If you’re nearing the need for dialysis and would like to explore getting a transplant, start the discussion with your nephrologist. Your doctor will discuss the transplant process with you, which generally starts with being referred to a transplant center for further evaluation. You will undergo comprehensive medical tests to determine if you’re a viable candidate. If you are, then the search for a donor can begin.
How do I find a match for a kidney transplant?
There are two types of organ donors: a living donor and a non-living, or cadaver, donor. Compatibility between a patient and the donor reduces the chances of organ rejection and can contribute to a more successful transplant. Additionally, because medication to help prevent organ rejection is so effective, donors don’t always have to be genetically similar to the recipient.
If you don’t have a potential living donor, you will be placed on the waiting list for a cadaver organ and will need to register for the national transplant waiting list at Gift of Life. The wait for a transplant can vary greatly depending on the type of donation you receive, your geographic location and current health.
Know someone who would like to donate a kidney? The National Kidney Registry and Gift of Life can provide extensive information on donor match programs.
How long is kidney transplant surgery?
You’ll be scheduled for surgery as soon as an appropriate organ match has been identified. In most cases, your surgeon will leave your kidneys in place and simply place the new, healthy kidney in a different location in your abdomen. You will remain in the hospital for several days after the surgery and be monitored for any complications.
What are potential kidney transplant complications?
While your age and health conditions prior to the transplant surgery can affect the risk of complications, there are three common post-transplant concerns.
- Rejection: Medication will be prescribed to help ensure your body accepts the new kidney.
- Functionality: In some cases, the newly transplanted kidney begins working right away, while in others it may require dialysis for a few days before it starts functioning normally.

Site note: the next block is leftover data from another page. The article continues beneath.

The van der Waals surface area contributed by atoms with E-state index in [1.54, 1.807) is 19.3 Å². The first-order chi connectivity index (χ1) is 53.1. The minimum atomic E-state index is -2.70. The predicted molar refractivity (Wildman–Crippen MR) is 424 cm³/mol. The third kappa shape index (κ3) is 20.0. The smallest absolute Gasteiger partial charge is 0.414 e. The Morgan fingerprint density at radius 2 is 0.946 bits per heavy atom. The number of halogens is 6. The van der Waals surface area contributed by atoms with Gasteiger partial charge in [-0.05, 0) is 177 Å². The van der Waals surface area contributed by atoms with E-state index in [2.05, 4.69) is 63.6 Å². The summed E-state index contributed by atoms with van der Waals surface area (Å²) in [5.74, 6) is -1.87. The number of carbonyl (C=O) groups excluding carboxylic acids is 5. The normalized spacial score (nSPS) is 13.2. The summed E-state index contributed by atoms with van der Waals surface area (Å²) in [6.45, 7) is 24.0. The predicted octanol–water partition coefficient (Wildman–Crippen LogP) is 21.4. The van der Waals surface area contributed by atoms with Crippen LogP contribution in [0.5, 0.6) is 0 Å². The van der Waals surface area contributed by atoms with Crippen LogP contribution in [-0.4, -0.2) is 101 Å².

- Organ lifespan: The average life span for a donated kidney is 10 to 15 years. When a transplant fails, a patient may opt for a second transplant or return to dialysis.
When do I go from dialysis to kidney transplant?
If your kidneys are failing, a kidney transplant may be a treatment option for you. The balance of risks and benefits varies depending on your age and other health problems. If you want a kidney transplant, you must contact a transplant center and ask for a transplant evaluation. It is not automatic. Only a transplant team can tell you that you are definitely eligible (or not eligible) for a transplant.
You can contact the Main Line Health Kidney Transplant Program when it seems likely that you will need dialysis within two to three years. Most kidney transplants are successful—more than 90 percent of transplants are still working one year later. Recent studies have found that the odds of good results are somewhat better with a “preemptive” transplant, done before dialysis is needed. Preemptive transplant requires a willing living kidney donor—probably a relative, spouse or friend.
If you do not have a living donor, you can ask to be placed on a national waiting list to receive a cadaver kidney from someone who has recently died—usually in an accident. After your evaluation is complete and you are placed on the list, credit for waiting time begins when your glomerular filtration rate (GFR) drops to 20 mL/min or lower. Longer waiting times—often years—are common for kidney transplants from cadaver donors.